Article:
Configuring a Beaglebone Black as an Access PointMay 02, 2017
A few weeks ago some friends and I competed in the Google Games, a sort of hybrid between a puzzlehunt and a coding competition. It was a fun event, and we managed to come in first! As a prize, each member of our team received a slick backpack and a Google Home, a smart speaker like the Amazon Echo, but designed and built by Google.
One common workaround to this issue is to setup a personal access point wired into the MIT network that the Google Home can then connect to. I didn’t have an access point lying around, but I remembered that I did have a BeagleBone Black that I got from an IAP Internet of Things class a couple years ago. I decided to configure it to function as an access point.
I’m not much of a tinkerer, and the resulting process ended up being fairly involved. It wouldn’t have been feasible without the help of the many people who built custom drivers and documented the steps they took online. This post is my form of repayment; hopefully it will be useful for someone in the future.
Part of the reason this was so complicated was that there were many versions and different models of the hardware involved, and different online guides relied on different components. Here’s the equipment I was working with:
- BeagleBone Black, Rev C, running Debian 3.8.13-bone68
- Ralink MT7601U USB Dongle
- MiniUSB to USB
- 5V DC Power Adapter
First connect the usb cable from the BeagleBone to a computer and install the necessary drivers. Once that is setup, the board should have established a network connection over USB and given itself the IP address
192.168.7.1. We can then ssh into it with:
ssh 192.168.7.1 -l root
MIT Network Registration
If we try to plug in our ethernet cable and then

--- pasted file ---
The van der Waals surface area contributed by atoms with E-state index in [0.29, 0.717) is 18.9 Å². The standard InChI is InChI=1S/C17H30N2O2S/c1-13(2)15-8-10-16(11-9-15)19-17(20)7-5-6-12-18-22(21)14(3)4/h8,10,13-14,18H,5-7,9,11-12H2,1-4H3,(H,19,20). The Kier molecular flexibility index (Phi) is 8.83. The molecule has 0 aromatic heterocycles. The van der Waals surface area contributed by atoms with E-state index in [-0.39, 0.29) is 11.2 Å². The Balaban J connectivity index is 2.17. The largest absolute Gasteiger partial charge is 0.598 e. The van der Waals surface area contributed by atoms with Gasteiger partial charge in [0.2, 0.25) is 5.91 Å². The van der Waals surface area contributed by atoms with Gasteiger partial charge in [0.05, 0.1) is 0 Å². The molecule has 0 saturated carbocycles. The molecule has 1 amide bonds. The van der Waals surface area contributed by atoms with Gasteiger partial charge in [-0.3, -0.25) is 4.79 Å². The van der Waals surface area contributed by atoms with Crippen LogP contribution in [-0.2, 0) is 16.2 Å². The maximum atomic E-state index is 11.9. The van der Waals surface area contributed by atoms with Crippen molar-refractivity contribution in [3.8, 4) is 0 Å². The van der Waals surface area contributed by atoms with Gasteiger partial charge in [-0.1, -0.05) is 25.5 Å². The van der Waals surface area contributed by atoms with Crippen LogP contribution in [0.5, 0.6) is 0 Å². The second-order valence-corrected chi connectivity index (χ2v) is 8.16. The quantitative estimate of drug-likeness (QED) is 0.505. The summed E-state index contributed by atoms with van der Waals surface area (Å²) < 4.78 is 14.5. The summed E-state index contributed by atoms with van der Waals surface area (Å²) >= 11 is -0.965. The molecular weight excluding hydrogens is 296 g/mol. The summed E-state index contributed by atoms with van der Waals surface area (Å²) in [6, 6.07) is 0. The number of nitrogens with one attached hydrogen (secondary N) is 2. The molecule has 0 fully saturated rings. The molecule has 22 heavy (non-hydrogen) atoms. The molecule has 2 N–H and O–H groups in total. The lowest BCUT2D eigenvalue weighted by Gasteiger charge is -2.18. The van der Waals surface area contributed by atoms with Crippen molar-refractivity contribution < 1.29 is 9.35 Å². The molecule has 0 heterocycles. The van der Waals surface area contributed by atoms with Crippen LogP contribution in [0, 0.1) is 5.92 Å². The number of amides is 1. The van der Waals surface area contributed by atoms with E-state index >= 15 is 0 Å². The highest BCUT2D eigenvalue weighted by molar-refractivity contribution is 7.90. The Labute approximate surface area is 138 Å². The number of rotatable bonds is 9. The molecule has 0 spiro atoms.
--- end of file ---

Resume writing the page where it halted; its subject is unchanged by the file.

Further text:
curl https://google.com we’ll find that we’re redirected to an MIT landing page asking us to register with the network. This is easy to do with a browser, but for other devices, we need to first register it with the MIT network. This form requires the device’s MAC address, which can be found by running the
ifconfig command and looking for the
HWaddr field for the
Next, if we want to ssh into the BeagleBone remotely we need to give it a static IP address. This involves filling out another form and choosing a hostname.
Once this is done, we should be able to connect the power adapter, disconnect the USB cable, and then ssh into our board remotely with:
ssh [hostname].mit.edu -l root
Securing the board
Right now anyone who knows the device’s IP address or hostname (or anyone who’s scanning all of MIT’s IP addresses) can ssh into the device as root, since the default password is empty. We need to fix this so that some Chinese hacker doesn’t add our BeagleBoard to a botnet or something.
The default state of the Beaglebone includes two users:
debian. Both of these have default passwords (empty and
temppwd respectively) that should be changed with the
To be clear: on a public network like MIT, this step is absolutely necessary. There are in fact malicious actors all over the world who are scanning for IP addresses over port 22 and attempting to login with common username / password pairs. If you’ve set up a public-facing device you can even see all these attempts by running
cat /var/log/auth.log. Here’s a (very small) selection of my log:
May 2 09:51:21 [hostname] sshd: Failed password for invalid user pi from 188.8.131.52 port 41776 ssh2 May 2 12:26:15 [hostname] sshd: Failed password for invalid user admin from 184.108.40.206 port 57968 ssh2 May 2 14:10:03 [hostname] sshd: Failed password for invalid user usuario from 220.127.116.11 port 38646 ssh2 May 2 18:04:22 [hostname] sshd: Failed password for root from 18.104.22.168 port 46370 ssh2 May 2 19:17:14 [hostname] sshd: Failed password for invalid user ubnt from 22.214.171.124 port 49490 ssh2